054 HPM 1115

HPM November 2015

Got a story? Ring us on 01732 748041 or e-mail twood@unity-media.com TRAINING/TECHNICAL Should we worship electrical heating? HPM’s technical expert, John Love, looks at electrical heating as an option to keep a church warm... Heating old churches can present quite a problem due to the often very intermittent use, the very thick structure, which takes a long time to heat up (and cool down) and the invariably very high roofs. I am currently looking at a proposal for heating an old church which has no gas or water supply – it would be prohibitively expensive to install them – and oil heating is out of the question due to delivery access problems. This means that they have no option but to use electric heating. The church is currently heated by high-level tubular radiant heaters which are very old and reportedly inefficient. This is because they are mounted far too high up so you cannot feel their effect at floor level. So what type of electric heating would be most appropriate? For any building with a very high ceiling/roof it is important to select a heating source which does not create a high temperature convectional current of air, leading to stratification which keeps the roof nice and warm, but not the people at floor level. PEWS BEING REMOVED This is why (wet) underfloor heating (UFH) is perfect for such situations because it does not give rise to high temperature convectional air currents. However, the installation of UFH is out of the question for most churches (and this one), unless they are being completely re-ordered with the pews being removed, so we need to look at an alternative. Electric radiant heaters have the advantage that they heat up surfaces and people rather than the air, provided they are at the correct height. The air is indirectly heated by the warmed surfaces, but because the surfaces are only at a low temperature, there is very little convectional heating, so virtually no stratification. However, high level radiant heaters are not generally considered aesthetically acceptable in churches, and frequently the only possible mounting position is far too high. One option put forward to the church for consideration, is the use of electric storage radiators of German manufacture, and at first sight they would appear to be a very good idea, with the claims of dramatically cut running costs. So what are the claims and do they make sense? These storage radiators have a heat retaining core, similar to night storage heaters, but of much smaller volume so it heats up a lot quicker and the heat is transferred to the outer finned surface where it is emitted to the surrounding space, partly by radiation and partly by convection. Once the core is heated up the WWW.HPMMAG.COM Old churches are notoriously difficult to heat, so is going electric a viable option? electrical supply to the heating elements will be switched off by an internal thermostat, but the heat within the core will continue to be given out to the space for a period of time. It is claimed that the heater will only use about half of the electricity that the standard heater would use, without any loss in performance, because the elements are switched off while the heater continues to give out heat. Electric resistive heating is 100% efficient regardless of the type of heater – if the electrical input is 1kW then the heat output will be 1kW, regardless of whether it is an expensive decorative type fire, a fan heater, or an old single or multi-bar radiant type fire. Okay, if you are being pedantic, you could say there is an energy loss with a fan heater due to the motor, but this would be a miniscule amount. So, if the heat loss from a room at design inside and outside temperatures is 5kW you require a heat input of 5kW to maintain the required inside temperature, irrespective of the heat source. To suggest otherwise is contrary to the basic laws of thermodynamics. Arguments in favour of these storage radiators are that they are very responsive to sudden changes in temperature and, therefore, heat demand, compared with night storage heaters which can store a lot of heat which may not always be required, Also, you get more stable temperatures than with a standard electric heater that may be switching on and off on its thermostat, because the core is still giving out heat after the elements are switched off. While this is true, it does not acknowledge that night storage heaters operate on a reduced price night-time tariff, while these storage radiators will invariably be operating at maximum daytime rate, which is far more expensive. If you have only very short periods requiring heating then they may be far more economical, but so 54 NOVEMBER 2015 HEATING & PLUMBING MONTHLY would a cheap electric fan heater. Another argument in favour of these storage radiators, which, strangely, I have not seen mentioned in any advertising material, is that the considerably extended finned surface area may result in a slightly higher radiant to convective heat output, and a possibly lower surface temperature may result in less convectional air movement and, therefore, potential stratification, compared to a standard electric radiator, although I would suggest that these benefits are marginal when it comes to running costs. So, when looking at any manufactured product it is advisable to carefully consider the claims made – if it seems to good to be true, then it possibly is. Returning to our church, what sort of electric heating would be most appropriate? I would consider two options. As I have mentioned above, radiant heating will be the most cost effective, and so, provided there is sufficient wall space available, I would suggest using electric radiant panel heaters that are designed for healthcare premises or schools, because they operate at a reduced surface temperature and convectional heating will, therefore, be minimised, so reducing the potential for stratification. An alternative would be to use under pew electric convector heaters, of which there are several suitable types manufactured. While the heat output is almost totally convective from these heaters, the fact that they are beneath the pews does mean that the convectional air movement is reduced by the presence of the pew seats above, so the potential for stratification is considerably less than if the heaters were freely exposed to the air. John K Love CEng, FCIBSE., FIPHE., FIDHE., MInstR., FConsE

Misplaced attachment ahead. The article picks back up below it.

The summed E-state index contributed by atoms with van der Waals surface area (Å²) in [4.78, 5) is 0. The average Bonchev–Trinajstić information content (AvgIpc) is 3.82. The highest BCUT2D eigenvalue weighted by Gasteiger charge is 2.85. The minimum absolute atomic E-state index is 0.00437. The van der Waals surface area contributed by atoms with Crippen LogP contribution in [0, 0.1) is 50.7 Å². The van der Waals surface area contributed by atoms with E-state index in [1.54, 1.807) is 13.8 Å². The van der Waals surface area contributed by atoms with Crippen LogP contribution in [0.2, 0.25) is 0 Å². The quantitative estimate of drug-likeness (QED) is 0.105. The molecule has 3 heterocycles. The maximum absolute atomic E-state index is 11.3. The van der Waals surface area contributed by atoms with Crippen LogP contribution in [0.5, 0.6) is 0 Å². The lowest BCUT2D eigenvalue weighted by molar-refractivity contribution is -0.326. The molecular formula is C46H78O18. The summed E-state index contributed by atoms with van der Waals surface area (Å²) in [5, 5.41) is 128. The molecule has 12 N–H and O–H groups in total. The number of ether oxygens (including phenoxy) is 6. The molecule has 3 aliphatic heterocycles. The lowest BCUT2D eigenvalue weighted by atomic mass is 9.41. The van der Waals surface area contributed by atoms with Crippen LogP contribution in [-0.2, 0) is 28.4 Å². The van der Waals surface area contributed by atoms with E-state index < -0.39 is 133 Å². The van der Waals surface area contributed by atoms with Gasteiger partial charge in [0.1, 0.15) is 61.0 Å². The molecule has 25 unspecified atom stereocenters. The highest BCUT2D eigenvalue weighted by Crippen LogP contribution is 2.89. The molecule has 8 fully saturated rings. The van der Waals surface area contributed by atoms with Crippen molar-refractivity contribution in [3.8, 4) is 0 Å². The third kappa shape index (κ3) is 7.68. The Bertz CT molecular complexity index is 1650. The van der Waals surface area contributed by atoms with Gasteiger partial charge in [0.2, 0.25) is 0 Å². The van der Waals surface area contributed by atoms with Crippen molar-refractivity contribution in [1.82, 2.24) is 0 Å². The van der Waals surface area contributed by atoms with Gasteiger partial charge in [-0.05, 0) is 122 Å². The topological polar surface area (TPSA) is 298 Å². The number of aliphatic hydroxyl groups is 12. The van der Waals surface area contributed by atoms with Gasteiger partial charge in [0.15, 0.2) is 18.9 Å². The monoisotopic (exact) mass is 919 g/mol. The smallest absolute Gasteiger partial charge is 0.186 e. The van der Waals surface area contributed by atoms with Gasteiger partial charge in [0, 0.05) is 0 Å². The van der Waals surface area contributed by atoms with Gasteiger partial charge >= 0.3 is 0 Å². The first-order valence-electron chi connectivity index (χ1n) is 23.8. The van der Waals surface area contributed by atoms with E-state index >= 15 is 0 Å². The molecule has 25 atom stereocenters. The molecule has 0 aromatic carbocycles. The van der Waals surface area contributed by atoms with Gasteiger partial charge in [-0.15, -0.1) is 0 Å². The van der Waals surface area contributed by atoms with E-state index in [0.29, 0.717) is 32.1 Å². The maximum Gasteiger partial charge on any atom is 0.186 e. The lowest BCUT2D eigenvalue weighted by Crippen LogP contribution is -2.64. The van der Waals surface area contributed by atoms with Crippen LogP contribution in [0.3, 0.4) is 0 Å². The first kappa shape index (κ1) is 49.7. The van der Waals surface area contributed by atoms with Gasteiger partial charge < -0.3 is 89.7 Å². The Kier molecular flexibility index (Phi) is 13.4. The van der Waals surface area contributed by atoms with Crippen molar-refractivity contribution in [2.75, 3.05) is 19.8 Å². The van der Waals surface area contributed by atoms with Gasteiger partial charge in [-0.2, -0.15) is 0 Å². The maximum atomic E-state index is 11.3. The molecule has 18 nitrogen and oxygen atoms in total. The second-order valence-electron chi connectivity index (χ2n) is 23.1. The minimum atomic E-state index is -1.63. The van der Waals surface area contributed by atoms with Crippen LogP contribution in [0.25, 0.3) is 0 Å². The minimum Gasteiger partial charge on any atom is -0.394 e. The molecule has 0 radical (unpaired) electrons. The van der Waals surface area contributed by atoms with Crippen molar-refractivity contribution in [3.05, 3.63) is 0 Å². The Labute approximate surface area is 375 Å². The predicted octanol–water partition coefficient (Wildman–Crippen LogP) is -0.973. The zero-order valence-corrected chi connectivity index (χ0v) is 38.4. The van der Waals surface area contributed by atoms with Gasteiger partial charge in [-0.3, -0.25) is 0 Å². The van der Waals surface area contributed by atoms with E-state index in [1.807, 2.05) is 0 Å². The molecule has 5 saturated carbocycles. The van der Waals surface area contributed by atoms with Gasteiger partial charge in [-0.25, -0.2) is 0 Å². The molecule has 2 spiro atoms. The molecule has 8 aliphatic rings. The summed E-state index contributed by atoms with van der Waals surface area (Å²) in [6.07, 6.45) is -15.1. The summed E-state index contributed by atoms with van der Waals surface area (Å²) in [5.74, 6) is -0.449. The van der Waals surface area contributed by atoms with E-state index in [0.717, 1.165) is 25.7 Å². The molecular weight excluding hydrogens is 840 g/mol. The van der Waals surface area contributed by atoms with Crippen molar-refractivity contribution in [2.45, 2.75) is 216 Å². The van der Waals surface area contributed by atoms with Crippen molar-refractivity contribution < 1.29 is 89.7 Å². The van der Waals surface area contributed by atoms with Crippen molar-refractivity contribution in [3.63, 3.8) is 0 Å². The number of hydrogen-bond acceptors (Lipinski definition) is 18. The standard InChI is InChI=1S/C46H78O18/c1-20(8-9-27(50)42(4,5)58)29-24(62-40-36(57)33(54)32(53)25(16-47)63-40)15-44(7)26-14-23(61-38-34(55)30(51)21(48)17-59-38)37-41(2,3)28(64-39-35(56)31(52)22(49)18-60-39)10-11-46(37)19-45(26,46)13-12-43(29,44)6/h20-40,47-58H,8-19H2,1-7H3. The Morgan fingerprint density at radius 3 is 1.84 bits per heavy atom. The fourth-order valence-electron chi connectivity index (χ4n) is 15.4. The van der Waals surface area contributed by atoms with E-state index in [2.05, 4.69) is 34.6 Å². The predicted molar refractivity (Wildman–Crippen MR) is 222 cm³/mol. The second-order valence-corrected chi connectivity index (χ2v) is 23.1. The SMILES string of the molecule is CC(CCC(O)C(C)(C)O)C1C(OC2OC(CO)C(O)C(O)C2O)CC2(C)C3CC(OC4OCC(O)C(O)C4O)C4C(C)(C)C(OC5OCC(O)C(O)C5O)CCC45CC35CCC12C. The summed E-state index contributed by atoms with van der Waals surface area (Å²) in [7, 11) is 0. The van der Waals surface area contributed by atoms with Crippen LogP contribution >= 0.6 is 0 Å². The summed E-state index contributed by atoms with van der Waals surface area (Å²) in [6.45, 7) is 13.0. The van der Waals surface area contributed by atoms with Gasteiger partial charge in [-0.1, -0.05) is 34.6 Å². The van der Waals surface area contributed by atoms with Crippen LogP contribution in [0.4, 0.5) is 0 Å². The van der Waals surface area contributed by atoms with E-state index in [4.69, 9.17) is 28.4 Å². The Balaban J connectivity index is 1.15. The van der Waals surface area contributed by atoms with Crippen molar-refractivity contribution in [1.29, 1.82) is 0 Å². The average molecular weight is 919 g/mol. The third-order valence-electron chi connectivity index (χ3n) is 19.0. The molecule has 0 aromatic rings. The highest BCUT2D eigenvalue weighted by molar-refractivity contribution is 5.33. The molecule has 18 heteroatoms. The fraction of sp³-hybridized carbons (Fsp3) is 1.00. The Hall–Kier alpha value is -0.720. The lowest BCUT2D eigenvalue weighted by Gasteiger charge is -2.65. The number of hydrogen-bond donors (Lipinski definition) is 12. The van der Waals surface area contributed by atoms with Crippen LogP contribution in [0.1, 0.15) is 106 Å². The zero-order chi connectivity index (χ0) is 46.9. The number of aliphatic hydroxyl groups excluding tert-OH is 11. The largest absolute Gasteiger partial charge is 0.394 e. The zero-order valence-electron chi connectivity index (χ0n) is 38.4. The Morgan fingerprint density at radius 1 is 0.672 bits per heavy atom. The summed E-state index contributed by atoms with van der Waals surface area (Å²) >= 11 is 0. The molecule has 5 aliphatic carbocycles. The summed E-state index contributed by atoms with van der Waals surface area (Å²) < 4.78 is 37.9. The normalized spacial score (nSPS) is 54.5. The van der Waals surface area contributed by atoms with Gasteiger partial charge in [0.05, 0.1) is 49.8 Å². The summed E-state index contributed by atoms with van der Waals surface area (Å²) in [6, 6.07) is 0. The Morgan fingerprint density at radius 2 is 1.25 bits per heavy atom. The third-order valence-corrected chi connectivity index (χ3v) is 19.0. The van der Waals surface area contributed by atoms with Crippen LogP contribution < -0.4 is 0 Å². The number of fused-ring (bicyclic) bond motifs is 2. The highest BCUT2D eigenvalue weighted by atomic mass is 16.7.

HPM November 2015